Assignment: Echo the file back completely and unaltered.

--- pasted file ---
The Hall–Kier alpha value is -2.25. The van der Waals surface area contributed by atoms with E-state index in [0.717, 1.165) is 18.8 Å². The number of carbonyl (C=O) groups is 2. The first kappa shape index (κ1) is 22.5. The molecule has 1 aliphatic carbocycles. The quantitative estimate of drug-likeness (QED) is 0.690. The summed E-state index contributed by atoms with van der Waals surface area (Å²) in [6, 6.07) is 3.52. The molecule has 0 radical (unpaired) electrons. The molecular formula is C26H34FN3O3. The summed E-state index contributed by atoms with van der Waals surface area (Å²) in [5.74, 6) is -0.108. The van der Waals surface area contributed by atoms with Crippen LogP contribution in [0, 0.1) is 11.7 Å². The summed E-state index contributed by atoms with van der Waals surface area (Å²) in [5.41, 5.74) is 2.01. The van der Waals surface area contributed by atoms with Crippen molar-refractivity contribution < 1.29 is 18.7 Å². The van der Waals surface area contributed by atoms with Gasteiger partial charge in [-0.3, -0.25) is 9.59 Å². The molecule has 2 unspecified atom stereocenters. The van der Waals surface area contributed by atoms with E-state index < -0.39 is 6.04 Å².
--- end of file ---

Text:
The Hall–Kier alpha value is -2.25. The van der Waals surface area contributed by atoms with E-state index in [0.717, 1.165) is 18.8 Å². The number of carbonyl (C=O) groups is 2. The first kappa shape index (κ1) is 22.5. The molecule has 1 aliphatic carbocycles. The quantitative estimate of drug-likeness (QED) is 0.690. The summed E-state index contributed by atoms with van der Waals surface area (Å²) in [6, 6.07) is 3.52. The molecule has 0 radical (unpaired) electrons. The molecular formula is C26H34FN3O3. The summed E-state index contributed by atoms with van der Waals surface area (Å²) in [5.74, 6) is -0.108. The van der Waals surface area contributed by atoms with Crippen LogP contribution in [0, 0.1) is 11.7 Å². The summed E-state index contributed by atoms with van der Waals surface area (Å²) in [5.41, 5.74) is 2.01. The van der Waals surface area contributed by atoms with Crippen molar-refractivity contribution < 1.29 is 18.7 Å². The van der Waals surface area contributed by atoms with Gasteiger partial charge in [-0.3, -0.25) is 9.59 Å². The molecule has 2 unspecified atom stereocenters. The van der Waals surface area contributed by atoms with E-state index < -0.39 is 6.04 Å².